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Alex Sobel: We Must Act Now Against Resistance to Antibiotics

Alex Sobel MP has addressed the Secretary of State for Health and Social Care, Jeremy Hunt, about antimicrobial resistance (AMR), including resistance to antibiotics, this week. He asked “what steps have been taken to prevent the over prescription of antimicrobial's” which is estimated to result in 10 million deaths a year by 2050 if it is not urgently tackled.

The Government’s Five-Year AMR Strategy will come to an end this year but the risks facing the UK are still extremely prominent. In 2016, a UK commissioned review found that the global cost of antimicrobial resistance will be an estimated $100 trillion by 2050 and a bigger killer than cancer.

Despite these shocking findings there has been significant global decline in investment towards antibiotic research and development.

Alex Sobel said: “The dangers of inaction and complacency in this area is stark and there have already been AMR related problems on our doorstep. In 2015 Leeds faced an outbreak of Super Gonorrhoea, a stronger more resistant strain of Gonorrhoea, developed as a direct result of underestimating the issues posed by antimicrobial resistance. If serious political action is not taken to secure long term solutions to resistance of antimicrobials then a simple paper cut could become deadly.”

“Whilst the Government is considering establishing a Global Innovation Fund and new ways of investing in antibiotics to prevent over prescription, much more serious action needs to be taken imminently. Resistance to antibiotics is unpredictable which is why more funding needs to be allocated to research in this area and over prescription needs to be tackled in the meantime.”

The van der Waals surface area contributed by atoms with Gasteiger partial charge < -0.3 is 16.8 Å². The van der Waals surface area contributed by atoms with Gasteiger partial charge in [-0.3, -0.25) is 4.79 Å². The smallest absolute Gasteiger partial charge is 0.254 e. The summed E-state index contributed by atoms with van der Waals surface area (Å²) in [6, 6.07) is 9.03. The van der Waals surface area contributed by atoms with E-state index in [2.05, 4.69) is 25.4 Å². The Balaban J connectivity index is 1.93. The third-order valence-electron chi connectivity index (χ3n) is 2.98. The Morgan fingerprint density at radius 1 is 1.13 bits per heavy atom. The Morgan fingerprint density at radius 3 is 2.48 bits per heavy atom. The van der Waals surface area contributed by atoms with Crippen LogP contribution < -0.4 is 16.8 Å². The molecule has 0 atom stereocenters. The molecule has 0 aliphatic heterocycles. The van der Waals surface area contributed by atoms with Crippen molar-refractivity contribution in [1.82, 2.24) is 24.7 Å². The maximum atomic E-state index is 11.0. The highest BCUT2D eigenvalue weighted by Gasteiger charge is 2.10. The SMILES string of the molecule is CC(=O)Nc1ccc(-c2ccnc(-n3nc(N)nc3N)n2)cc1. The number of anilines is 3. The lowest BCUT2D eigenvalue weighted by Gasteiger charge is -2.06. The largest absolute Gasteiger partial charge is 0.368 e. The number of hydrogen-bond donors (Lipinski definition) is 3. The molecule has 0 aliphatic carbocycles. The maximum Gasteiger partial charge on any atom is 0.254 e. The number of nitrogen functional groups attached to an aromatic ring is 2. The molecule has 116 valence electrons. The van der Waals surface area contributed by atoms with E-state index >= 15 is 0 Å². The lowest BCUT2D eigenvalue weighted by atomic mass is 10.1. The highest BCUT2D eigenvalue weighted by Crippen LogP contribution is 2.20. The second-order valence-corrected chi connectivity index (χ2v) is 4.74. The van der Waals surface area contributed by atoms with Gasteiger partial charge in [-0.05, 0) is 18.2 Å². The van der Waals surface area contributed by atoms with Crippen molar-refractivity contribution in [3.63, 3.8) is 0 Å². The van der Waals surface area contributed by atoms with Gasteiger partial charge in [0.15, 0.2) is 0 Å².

“Ongoing cuts to public health services over the past eight years have affected the populations access to sustainable health care. Vaccines fall into this effected area, a 2016 study found that no country in Western Europe spends more than 0.5% of their healthcare budget on vaccination use and research. This is mainly due to the benefits of vaccines not being immediately identified, however, vaccines could be a necessity in tackling antimicrobial resistance by 2050.”

“The conversation around antimicrobial resistance needs to remain in the forefront and be a cross-party priority in order to save lives. Whilst the campaign for awareness and funding continues, I urge all constituents and citizens beyond my constituency to be aware of the dangers of over-using antibiotics. Please always ask your Doctor for more information or alternatives if you are concerned about over prescription.”

Lord O’Neill in his Review on Antimicrobial Resistance said: “Vaccines prevent infections and so reduce the need to use antibiotics. This is true for vaccines that prevent bacterial infections, and it is also true for vaccines that prevent viral infections, such as the flu, which should not be treated with antibiotics but often are anyway.”

“Vaccines are considered among the most cost-effective ways to prevent morbidity and mortality from infectious diseases… Many studies have shown the gains for human health, as well as costs avoided, by using vaccines… Vaccines do not suffer from resistance in the same way that antibiotics often do, though the disease burden of vaccine-preventable diseases can shift to non-vaccine strains.”


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